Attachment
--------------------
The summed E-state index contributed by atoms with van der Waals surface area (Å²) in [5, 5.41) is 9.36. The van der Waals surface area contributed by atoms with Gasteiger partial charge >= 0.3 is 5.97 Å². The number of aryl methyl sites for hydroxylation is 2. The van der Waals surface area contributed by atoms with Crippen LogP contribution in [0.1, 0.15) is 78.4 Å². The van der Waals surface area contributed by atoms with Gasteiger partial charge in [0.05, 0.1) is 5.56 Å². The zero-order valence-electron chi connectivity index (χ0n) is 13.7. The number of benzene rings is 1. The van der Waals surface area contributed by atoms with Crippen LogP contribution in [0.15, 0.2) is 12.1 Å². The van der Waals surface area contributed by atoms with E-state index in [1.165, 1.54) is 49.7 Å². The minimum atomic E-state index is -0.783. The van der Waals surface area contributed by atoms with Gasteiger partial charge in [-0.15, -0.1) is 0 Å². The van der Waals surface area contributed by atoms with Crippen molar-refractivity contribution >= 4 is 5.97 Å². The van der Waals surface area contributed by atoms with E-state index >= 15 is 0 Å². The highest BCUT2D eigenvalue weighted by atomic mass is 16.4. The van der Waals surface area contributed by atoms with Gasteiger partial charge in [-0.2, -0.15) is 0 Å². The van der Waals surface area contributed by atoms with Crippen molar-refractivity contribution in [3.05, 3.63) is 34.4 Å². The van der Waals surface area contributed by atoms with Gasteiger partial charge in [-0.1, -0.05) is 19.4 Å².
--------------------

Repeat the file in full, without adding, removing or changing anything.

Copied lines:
The summed E-state index contributed by atoms with van der Waals surface area (Å²) in [5, 5.41) is 9.36. The van der Waals surface area contributed by atoms with Gasteiger partial charge >= 0.3 is 5.97 Å². The number of aryl methyl sites for hydroxylation is 2. The van der Waals surface area contributed by atoms with Crippen LogP contribution in [0.1, 0.15) is 78.4 Å². The van der Waals surface area contributed by atoms with Gasteiger partial charge in [0.05, 0.1) is 5.56 Å². The zero-order valence-electron chi connectivity index (χ0n) is 13.7. The number of benzene rings is 1. The van der Waals surface area contributed by atoms with Crippen LogP contribution in [0.15, 0.2) is 12.1 Å². The van der Waals surface area contributed by atoms with E-state index in [1.165, 1.54) is 49.7 Å². The minimum atomic E-state index is -0.783. The van der Waals surface area contributed by atoms with Gasteiger partial charge in [-0.15, -0.1) is 0 Å². The van der Waals surface area contributed by atoms with Crippen molar-refractivity contribution >= 4 is 5.97 Å². The van der Waals surface area contributed by atoms with E-state index >= 15 is 0 Å². The highest BCUT2D eigenvalue weighted by atomic mass is 16.4. The van der Waals surface area contributed by atoms with Gasteiger partial charge in [-0.2, -0.15) is 0 Å². The van der Waals surface area contributed by atoms with Crippen molar-refractivity contribution in [3.05, 3.63) is 34.4 Å². The van der Waals surface area contributed by atoms with Gasteiger partial charge in [-0.1, -0.05) is 19.4 Å².